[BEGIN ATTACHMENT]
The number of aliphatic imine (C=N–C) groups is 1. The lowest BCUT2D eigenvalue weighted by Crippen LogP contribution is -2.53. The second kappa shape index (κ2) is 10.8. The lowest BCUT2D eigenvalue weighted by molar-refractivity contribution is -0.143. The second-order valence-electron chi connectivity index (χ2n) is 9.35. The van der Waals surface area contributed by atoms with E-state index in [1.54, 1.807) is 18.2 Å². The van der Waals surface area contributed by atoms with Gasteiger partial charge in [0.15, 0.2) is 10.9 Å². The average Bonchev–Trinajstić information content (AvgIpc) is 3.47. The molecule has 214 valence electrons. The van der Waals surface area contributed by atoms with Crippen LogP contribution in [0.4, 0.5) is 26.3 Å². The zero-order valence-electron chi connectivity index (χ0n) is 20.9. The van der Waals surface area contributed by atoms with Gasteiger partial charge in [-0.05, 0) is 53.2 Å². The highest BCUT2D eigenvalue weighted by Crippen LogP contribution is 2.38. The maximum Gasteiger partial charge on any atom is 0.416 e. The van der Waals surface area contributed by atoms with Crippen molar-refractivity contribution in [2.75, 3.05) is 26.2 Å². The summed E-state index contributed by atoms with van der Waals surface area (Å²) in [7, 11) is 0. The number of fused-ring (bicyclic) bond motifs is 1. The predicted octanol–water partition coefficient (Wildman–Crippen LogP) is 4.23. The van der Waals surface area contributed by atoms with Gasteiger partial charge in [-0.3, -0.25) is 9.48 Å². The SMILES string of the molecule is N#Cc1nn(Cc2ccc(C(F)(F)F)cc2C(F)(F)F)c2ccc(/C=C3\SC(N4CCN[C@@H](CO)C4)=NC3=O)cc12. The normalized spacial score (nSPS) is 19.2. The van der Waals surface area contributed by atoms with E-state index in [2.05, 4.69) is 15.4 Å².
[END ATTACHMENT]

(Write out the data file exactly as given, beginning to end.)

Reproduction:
The number of aliphatic imine (C=N–C) groups is 1. The lowest BCUT2D eigenvalue weighted by Crippen LogP contribution is -2.53. The second kappa shape index (κ2) is 10.8. The lowest BCUT2D eigenvalue weighted by molar-refractivity contribution is -0.143. The second-order valence-electron chi connectivity index (χ2n) is 9.35. The van der Waals surface area contributed by atoms with E-state index in [1.54, 1.807) is 18.2 Å². The van der Waals surface area contributed by atoms with Gasteiger partial charge in [0.15, 0.2) is 10.9 Å². The average Bonchev–Trinajstić information content (AvgIpc) is 3.47. The molecule has 214 valence electrons. The van der Waals surface area contributed by atoms with Crippen LogP contribution in [0.4, 0.5) is 26.3 Å². The zero-order valence-electron chi connectivity index (χ0n) is 20.9. The van der Waals surface area contributed by atoms with Gasteiger partial charge in [-0.05, 0) is 53.2 Å². The highest BCUT2D eigenvalue weighted by Crippen LogP contribution is 2.38. The maximum Gasteiger partial charge on any atom is 0.416 e. The van der Waals surface area contributed by atoms with Crippen molar-refractivity contribution in [2.75, 3.05) is 26.2 Å². The summed E-state index contributed by atoms with van der Waals surface area (Å²) in [7, 11) is 0. The number of fused-ring (bicyclic) bond motifs is 1. The predicted octanol–water partition coefficient (Wildman–Crippen LogP) is 4.23. The van der Waals surface area contributed by atoms with Gasteiger partial charge in [-0.3, -0.25) is 9.48 Å². The SMILES string of the molecule is N#Cc1nn(Cc2ccc(C(F)(F)F)cc2C(F)(F)F)c2ccc(/C=C3\SC(N4CCN[C@@H](CO)C4)=NC3=O)cc12. The normalized spacial score (nSPS) is 19.2. The van der Waals surface area contributed by atoms with E-state index in [2.05, 4.69) is 15.4 Å².